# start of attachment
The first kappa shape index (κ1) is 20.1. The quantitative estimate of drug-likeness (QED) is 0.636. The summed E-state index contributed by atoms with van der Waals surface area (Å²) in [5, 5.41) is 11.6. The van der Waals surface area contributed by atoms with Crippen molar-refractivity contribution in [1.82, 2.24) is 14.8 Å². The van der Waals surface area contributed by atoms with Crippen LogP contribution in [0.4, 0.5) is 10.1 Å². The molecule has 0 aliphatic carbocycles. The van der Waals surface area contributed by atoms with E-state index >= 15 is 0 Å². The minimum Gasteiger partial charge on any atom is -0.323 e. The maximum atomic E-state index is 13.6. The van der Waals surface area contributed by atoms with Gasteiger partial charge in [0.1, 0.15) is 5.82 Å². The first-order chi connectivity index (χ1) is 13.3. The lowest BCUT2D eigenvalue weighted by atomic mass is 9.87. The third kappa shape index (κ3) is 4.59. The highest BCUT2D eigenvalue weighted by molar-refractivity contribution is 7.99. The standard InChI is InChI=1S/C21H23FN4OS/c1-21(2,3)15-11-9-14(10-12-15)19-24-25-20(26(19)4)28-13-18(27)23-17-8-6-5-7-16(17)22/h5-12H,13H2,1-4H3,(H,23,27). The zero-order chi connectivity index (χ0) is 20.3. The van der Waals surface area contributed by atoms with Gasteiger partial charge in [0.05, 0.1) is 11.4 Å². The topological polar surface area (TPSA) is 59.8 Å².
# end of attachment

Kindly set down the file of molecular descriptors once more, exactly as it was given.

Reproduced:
The first kappa shape index (κ1) is 20.1. The quantitative estimate of drug-likeness (QED) is 0.636. The summed E-state index contributed by atoms with van der Waals surface area (Å²) in [5, 5.41) is 11.6. The van der Waals surface area contributed by atoms with Crippen molar-refractivity contribution in [1.82, 2.24) is 14.8 Å². The van der Waals surface area contributed by atoms with Crippen LogP contribution in [0.4, 0.5) is 10.1 Å². The molecule has 0 aliphatic carbocycles. The van der Waals surface area contributed by atoms with E-state index >= 15 is 0 Å². The minimum Gasteiger partial charge on any atom is -0.323 e. The maximum atomic E-state index is 13.6. The van der Waals surface area contributed by atoms with Gasteiger partial charge in [0.1, 0.15) is 5.82 Å². The first-order chi connectivity index (χ1) is 13.3. The lowest BCUT2D eigenvalue weighted by atomic mass is 9.87. The third kappa shape index (κ3) is 4.59. The highest BCUT2D eigenvalue weighted by molar-refractivity contribution is 7.99. The standard InChI is InChI=1S/C21H23FN4OS/c1-21(2,3)15-11-9-14(10-12-15)19-24-25-20(26(19)4)28-13-18(27)23-17-8-6-5-7-16(17)22/h5-12H,13H2,1-4H3,(H,23,27). The zero-order chi connectivity index (χ0) is 20.3. The van der Waals surface area contributed by atoms with Gasteiger partial charge in [0.05, 0.1) is 11.4 Å². The topological polar surface area (TPSA) is 59.8 Å².